For as long as I've lived in Halifax, I've eaten at Robie Food Chop Suey House at least once a month. The July closure of the longtime Chinese food staple (that coincidentally also sold staples) was—for me and many—one of the saddest moments in Halifax food history to date.
Could there have been a more genuine, down-to-earth restaurant in this city? From the old-fashioned heavy-buttoned cash register to the proudly displayed backhanded compliment of a food review headline—something along the lines of delicious dishes making up for "lack of niceties"—Frankie Lymon and the Teenagers on the stereo, the decor—featuring embroidered tapestries, plastic lobsters and gold-trimmed lanterns—and, lest we forget, the food. Gargantuan portions, easily customizable for the vegan/meat lover/gluten-free/pescetarian/other in your party, spicy noodles, the hedonistic (but vegan!) 100 percent deep-fried Golden Harvest Crispy Fried Veggie Delight, comically large bowls of soup and a red sauce that can only be explained as tasting of melted Life Savers, the closure of Robie Food has left an unassuming white box-shaped hole in the city's dining landscape.
A multi-generational business, the hidden gem had been open for over 40 years, with very few changes. Robie Food fans knew summer was on the wane when their beloved haunt was closed for the requisite two weeks in August, and nothing knocked a cold on its ass like Ginger Chicken Foo Jo soup. Immortalized in In-Flight Safety's "Actors" video, In-Flight's John Mullane and producer Andrew Stretch made use of the location's time-warp effect. "We scouted around for a pseudo-'50s setting and then realized we could do the whole thing in Robie Food. There was this amazing '50s authenticity to the place. Maybe it was the orangey-red vinyl seats in the booths, or maybe it was the counter with the milkshake machine," Mullane says. "But any place where you can get a 'Canadian' hamburger and sweet and sour chicken balls in one meal is just dandy with me."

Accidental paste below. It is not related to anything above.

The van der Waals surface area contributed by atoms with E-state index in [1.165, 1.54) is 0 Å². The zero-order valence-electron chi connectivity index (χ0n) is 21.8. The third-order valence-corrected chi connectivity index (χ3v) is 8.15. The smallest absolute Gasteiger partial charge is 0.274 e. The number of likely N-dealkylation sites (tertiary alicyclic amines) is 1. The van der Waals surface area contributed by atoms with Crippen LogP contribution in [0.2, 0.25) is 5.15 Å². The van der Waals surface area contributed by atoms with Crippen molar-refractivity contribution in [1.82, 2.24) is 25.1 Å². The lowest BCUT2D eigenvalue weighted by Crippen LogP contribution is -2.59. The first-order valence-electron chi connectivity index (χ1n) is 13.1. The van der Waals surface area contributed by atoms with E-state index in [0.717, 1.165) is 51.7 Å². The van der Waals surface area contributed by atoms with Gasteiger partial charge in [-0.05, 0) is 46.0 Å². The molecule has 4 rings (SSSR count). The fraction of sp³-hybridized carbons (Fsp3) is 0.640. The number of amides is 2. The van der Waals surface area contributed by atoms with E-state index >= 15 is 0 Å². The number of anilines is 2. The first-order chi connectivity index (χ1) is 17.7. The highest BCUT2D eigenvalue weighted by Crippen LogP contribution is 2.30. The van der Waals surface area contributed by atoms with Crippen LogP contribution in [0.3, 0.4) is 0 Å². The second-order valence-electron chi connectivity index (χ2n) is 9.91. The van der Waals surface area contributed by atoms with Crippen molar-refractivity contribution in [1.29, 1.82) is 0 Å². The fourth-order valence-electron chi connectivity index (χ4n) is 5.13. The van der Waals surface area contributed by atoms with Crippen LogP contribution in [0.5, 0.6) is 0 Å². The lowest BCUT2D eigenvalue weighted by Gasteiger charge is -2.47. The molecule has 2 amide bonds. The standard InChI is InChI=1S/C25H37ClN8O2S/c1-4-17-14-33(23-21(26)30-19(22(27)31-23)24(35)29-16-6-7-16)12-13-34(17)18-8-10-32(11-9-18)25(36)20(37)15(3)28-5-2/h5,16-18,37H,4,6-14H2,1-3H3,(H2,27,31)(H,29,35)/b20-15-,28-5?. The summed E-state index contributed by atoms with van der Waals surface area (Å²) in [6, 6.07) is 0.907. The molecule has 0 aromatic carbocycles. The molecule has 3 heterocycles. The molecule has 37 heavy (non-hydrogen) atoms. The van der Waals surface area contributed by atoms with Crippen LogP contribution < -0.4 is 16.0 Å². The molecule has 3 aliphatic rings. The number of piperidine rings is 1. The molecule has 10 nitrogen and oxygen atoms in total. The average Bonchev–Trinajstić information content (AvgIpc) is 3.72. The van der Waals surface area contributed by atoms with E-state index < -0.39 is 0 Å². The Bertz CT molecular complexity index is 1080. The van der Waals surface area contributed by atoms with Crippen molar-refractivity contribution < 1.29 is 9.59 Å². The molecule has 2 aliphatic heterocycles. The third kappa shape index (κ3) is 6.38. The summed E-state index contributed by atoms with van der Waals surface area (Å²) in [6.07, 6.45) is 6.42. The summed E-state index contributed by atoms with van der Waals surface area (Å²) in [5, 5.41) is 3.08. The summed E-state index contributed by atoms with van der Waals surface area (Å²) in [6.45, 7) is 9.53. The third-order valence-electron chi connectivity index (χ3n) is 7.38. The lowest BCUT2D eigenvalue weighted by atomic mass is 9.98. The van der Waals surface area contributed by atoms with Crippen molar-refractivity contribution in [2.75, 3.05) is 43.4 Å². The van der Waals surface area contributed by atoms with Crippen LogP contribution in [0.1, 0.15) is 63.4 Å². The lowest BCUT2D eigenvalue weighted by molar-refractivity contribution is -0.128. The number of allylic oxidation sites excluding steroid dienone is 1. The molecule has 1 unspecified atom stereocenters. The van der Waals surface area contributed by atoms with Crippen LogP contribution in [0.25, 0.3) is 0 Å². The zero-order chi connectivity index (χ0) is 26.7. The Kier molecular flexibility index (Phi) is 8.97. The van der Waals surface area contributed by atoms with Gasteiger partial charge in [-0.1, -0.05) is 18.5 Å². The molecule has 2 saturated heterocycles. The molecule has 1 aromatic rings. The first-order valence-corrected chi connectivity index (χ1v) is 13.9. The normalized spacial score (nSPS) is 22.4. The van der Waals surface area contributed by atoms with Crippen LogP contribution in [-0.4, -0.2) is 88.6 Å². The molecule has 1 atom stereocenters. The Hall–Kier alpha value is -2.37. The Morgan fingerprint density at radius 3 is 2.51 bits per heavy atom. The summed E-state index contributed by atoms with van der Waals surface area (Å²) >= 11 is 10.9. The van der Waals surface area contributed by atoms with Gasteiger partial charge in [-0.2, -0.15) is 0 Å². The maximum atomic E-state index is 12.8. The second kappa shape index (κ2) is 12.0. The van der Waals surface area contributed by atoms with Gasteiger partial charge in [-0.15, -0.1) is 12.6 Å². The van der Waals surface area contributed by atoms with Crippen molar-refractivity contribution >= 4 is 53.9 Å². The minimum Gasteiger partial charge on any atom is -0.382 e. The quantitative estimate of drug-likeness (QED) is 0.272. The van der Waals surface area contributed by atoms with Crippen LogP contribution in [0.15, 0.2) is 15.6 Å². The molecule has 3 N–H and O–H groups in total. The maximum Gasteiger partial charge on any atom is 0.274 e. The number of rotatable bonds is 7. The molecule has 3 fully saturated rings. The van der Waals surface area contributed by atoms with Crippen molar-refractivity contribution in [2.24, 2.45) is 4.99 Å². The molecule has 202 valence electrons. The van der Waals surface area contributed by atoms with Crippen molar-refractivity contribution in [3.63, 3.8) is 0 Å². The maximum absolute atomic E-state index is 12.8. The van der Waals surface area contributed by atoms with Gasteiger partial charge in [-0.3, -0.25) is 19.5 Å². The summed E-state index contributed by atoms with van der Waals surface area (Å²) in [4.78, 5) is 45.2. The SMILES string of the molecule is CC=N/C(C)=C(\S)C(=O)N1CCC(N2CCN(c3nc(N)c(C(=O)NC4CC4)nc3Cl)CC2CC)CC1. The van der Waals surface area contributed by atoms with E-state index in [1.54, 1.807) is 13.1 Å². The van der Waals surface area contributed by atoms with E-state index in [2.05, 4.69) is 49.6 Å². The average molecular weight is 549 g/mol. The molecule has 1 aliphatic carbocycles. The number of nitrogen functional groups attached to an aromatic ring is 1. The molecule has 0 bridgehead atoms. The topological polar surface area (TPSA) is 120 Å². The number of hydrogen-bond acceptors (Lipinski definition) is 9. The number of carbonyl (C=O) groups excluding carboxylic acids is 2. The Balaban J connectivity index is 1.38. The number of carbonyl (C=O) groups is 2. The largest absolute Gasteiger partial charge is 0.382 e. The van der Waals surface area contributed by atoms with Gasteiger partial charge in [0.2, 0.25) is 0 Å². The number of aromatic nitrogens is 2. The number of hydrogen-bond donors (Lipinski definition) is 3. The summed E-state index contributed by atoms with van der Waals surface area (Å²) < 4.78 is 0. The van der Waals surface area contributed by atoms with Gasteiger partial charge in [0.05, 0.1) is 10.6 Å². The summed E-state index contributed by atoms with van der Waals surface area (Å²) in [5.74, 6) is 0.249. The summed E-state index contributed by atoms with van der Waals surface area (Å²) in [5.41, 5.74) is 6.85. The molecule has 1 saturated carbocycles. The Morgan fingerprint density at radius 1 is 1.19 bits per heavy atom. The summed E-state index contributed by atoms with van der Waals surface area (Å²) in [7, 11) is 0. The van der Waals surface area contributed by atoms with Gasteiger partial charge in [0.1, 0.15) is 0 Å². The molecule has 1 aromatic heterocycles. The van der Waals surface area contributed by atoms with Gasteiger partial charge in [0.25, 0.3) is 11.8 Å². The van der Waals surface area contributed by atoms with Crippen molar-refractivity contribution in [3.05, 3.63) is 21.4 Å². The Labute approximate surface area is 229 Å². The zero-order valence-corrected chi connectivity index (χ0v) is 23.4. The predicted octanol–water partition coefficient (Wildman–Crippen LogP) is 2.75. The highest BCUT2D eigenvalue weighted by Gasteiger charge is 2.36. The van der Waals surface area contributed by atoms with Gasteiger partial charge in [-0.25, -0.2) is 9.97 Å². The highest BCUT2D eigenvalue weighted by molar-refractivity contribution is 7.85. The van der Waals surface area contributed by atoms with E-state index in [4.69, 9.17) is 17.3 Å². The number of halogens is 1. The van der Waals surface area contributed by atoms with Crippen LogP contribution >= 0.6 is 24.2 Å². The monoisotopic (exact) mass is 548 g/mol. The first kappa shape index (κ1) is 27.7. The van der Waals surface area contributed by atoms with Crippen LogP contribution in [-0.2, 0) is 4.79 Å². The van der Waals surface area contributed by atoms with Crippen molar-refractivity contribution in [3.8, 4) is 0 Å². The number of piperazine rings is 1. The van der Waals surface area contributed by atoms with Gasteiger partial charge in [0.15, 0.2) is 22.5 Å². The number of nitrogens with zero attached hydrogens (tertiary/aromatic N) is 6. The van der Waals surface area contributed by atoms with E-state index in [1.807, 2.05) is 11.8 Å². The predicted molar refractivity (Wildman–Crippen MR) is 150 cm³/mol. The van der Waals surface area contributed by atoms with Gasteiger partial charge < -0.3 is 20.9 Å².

The patient staff served many raucous group dinners, including a birthday gathering in 1997 featuring a set from the calypso orchestra of the Maritimes, Piggy. "They were super into it," says keyboardist Matt Reid. "I think 'bemused' is more the word."
"At one point the party spilled over outside and some people were dancing on the sidewalk in front, it was a precious moment," says Meghan Merrigan, a lifelong Robie Food fan. "The Bomb Scares also had played a show there. In fact they put out a tape titled Eat At Robie Food. The cover photo featured the three of them in Ray-Bans with their instruments in front of the counter with that classic cash-only register."
Artist Laura Kenins found enough inspiration in the iconic restaurant to make a comic, which was shown in Gallery Deluxe Gallery's satellite space, Gallery Diorama Gallery, in 2007 for its final show. "The stories weren't really so much about Robie Food as weird things that happened around times I was also eating at Robie Food," says Kenins. "I think my favourite story was when a sort of spontaneous party happened one winter at a friend's and we decided to order from Robie Food, but there was a snowstorm and they weren't delivering. The restaurant was still open, though, so we decided to walk there, in this massive group, and by the time we finished eating, it was about 2am and—of course—the snow had developed into this apocalyptic rainstorm."
Maybe it was the patient staff, the luxuriously late hours or the delicious dishes—despite lack of niceties—that made the place so special, but one thing is certain: the closure of this beloved landmark will change the face of third dates, sick days and post-karaoke snack attacks forever.